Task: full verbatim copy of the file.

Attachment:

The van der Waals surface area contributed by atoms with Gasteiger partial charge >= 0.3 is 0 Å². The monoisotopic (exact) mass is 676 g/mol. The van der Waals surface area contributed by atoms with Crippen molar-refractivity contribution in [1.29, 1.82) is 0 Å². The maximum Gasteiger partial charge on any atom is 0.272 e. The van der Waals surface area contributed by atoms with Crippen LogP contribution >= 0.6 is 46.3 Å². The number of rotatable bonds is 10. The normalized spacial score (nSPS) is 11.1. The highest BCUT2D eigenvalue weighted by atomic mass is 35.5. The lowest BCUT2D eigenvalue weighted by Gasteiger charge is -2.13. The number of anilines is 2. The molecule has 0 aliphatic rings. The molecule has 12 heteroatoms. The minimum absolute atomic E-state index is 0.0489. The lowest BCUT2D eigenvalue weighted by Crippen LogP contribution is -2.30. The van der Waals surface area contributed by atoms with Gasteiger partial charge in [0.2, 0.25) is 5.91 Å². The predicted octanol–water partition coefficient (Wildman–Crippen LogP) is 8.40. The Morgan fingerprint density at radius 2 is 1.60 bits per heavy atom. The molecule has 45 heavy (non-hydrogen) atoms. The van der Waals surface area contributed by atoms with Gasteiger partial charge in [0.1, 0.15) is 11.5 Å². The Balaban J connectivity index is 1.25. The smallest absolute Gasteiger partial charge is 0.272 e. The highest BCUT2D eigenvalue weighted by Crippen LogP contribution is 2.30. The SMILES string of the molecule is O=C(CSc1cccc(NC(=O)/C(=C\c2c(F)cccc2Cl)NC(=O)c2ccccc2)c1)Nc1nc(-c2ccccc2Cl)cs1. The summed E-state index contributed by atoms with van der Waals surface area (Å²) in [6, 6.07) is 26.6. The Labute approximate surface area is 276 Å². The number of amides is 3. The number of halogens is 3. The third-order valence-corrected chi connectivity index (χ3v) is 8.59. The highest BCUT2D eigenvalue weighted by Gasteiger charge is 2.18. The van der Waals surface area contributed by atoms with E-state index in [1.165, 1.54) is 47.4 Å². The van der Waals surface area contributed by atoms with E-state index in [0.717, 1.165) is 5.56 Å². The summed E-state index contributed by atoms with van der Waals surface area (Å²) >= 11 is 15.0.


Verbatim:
The van der Waals surface area contributed by atoms with Gasteiger partial charge >= 0.3 is 0 Å². The monoisotopic (exact) mass is 676 g/mol. The van der Waals surface area contributed by atoms with Crippen molar-refractivity contribution in [1.29, 1.82) is 0 Å². The maximum Gasteiger partial charge on any atom is 0.272 e. The van der Waals surface area contributed by atoms with Crippen LogP contribution >= 0.6 is 46.3 Å². The number of rotatable bonds is 10. The normalized spacial score (nSPS) is 11.1. The highest BCUT2D eigenvalue weighted by atomic mass is 35.5. The lowest BCUT2D eigenvalue weighted by Gasteiger charge is -2.13. The number of anilines is 2. The molecule has 0 aliphatic rings. The molecule has 12 heteroatoms. The minimum absolute atomic E-state index is 0.0489. The lowest BCUT2D eigenvalue weighted by Crippen LogP contribution is -2.30. The van der Waals surface area contributed by atoms with Gasteiger partial charge in [0.2, 0.25) is 5.91 Å². The predicted octanol–water partition coefficient (Wildman–Crippen LogP) is 8.40. The Morgan fingerprint density at radius 2 is 1.60 bits per heavy atom. The molecule has 45 heavy (non-hydrogen) atoms. The van der Waals surface area contributed by atoms with Gasteiger partial charge in [0.1, 0.15) is 11.5 Å². The Balaban J connectivity index is 1.25. The smallest absolute Gasteiger partial charge is 0.272 e. The highest BCUT2D eigenvalue weighted by Crippen LogP contribution is 2.30. The SMILES string of the molecule is O=C(CSc1cccc(NC(=O)/C(=C\c2c(F)cccc2Cl)NC(=O)c2ccccc2)c1)Nc1nc(-c2ccccc2Cl)cs1. The summed E-state index contributed by atoms with van der Waals surface area (Å²) in [6, 6.07) is 26.6. The Labute approximate surface area is 276 Å². The number of amides is 3. The number of halogens is 3. The third-order valence-corrected chi connectivity index (χ3v) is 8.59. The highest BCUT2D eigenvalue weighted by Gasteiger charge is 2.18. The van der Waals surface area contributed by atoms with E-state index in [1.165, 1.54) is 47.4 Å². The van der Waals surface area contributed by atoms with E-state index in [0.717, 1.165) is 5.56 Å². The summed E-state index contributed by atoms with van der Waals surface area (Å²) >= 11 is 15.0.